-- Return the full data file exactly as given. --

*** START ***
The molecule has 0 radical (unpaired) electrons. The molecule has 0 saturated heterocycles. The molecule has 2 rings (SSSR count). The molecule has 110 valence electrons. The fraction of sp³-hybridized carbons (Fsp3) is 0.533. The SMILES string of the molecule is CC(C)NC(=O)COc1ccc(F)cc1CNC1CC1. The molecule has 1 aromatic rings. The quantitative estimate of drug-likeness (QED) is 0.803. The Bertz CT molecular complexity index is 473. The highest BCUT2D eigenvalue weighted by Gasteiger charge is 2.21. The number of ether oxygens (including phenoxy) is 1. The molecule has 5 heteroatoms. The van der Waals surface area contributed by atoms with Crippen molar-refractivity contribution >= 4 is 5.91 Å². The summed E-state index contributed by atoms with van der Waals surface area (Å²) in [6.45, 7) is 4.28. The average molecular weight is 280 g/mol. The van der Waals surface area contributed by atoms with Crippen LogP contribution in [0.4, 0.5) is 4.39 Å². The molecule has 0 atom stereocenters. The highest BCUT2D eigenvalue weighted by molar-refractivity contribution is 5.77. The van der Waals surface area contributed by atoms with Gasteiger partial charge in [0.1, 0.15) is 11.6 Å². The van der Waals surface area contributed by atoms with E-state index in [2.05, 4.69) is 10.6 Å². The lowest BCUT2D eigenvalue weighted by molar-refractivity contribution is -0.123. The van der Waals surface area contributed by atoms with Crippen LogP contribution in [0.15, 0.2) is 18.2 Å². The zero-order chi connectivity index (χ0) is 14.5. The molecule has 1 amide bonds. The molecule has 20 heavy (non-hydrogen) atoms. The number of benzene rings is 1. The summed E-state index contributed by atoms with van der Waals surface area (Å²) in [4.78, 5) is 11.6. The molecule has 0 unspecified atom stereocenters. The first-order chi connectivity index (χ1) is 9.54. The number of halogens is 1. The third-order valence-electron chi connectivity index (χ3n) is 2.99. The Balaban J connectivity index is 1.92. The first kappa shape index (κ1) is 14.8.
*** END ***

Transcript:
The molecule has 0 radical (unpaired) electrons. The molecule has 0 saturated heterocycles. The molecule has 2 rings (SSSR count). The molecule has 110 valence electrons. The fraction of sp³-hybridized carbons (Fsp3) is 0.533. The SMILES string of the molecule is CC(C)NC(=O)COc1ccc(F)cc1CNC1CC1. The molecule has 1 aromatic rings. The quantitative estimate of drug-likeness (QED) is 0.803. The Bertz CT molecular complexity index is 473. The highest BCUT2D eigenvalue weighted by Gasteiger charge is 2.21. The number of ether oxygens (including phenoxy) is 1. The molecule has 5 heteroatoms. The van der Waals surface area contributed by atoms with Crippen molar-refractivity contribution >= 4 is 5.91 Å². The summed E-state index contributed by atoms with van der Waals surface area (Å²) in [6.45, 7) is 4.28. The average molecular weight is 280 g/mol. The van der Waals surface area contributed by atoms with Crippen LogP contribution in [0.4, 0.5) is 4.39 Å². The molecule has 0 atom stereocenters. The highest BCUT2D eigenvalue weighted by molar-refractivity contribution is 5.77. The van der Waals surface area contributed by atoms with Gasteiger partial charge in [0.1, 0.15) is 11.6 Å². The van der Waals surface area contributed by atoms with E-state index in [2.05, 4.69) is 10.6 Å². The lowest BCUT2D eigenvalue weighted by molar-refractivity contribution is -0.123. The van der Waals surface area contributed by atoms with Crippen LogP contribution in [0.15, 0.2) is 18.2 Å². The zero-order chi connectivity index (χ0) is 14.5. The molecule has 1 amide bonds. The molecule has 20 heavy (non-hydrogen) atoms. The number of benzene rings is 1. The summed E-state index contributed by atoms with van der Waals surface area (Å²) in [4.78, 5) is 11.6. The molecule has 0 unspecified atom stereocenters. The first-order chi connectivity index (χ1) is 9.54. The number of halogens is 1. The third-order valence-electron chi connectivity index (χ3n) is 2.99. The Balaban J connectivity index is 1.92. The first kappa shape index (κ1) is 14.8.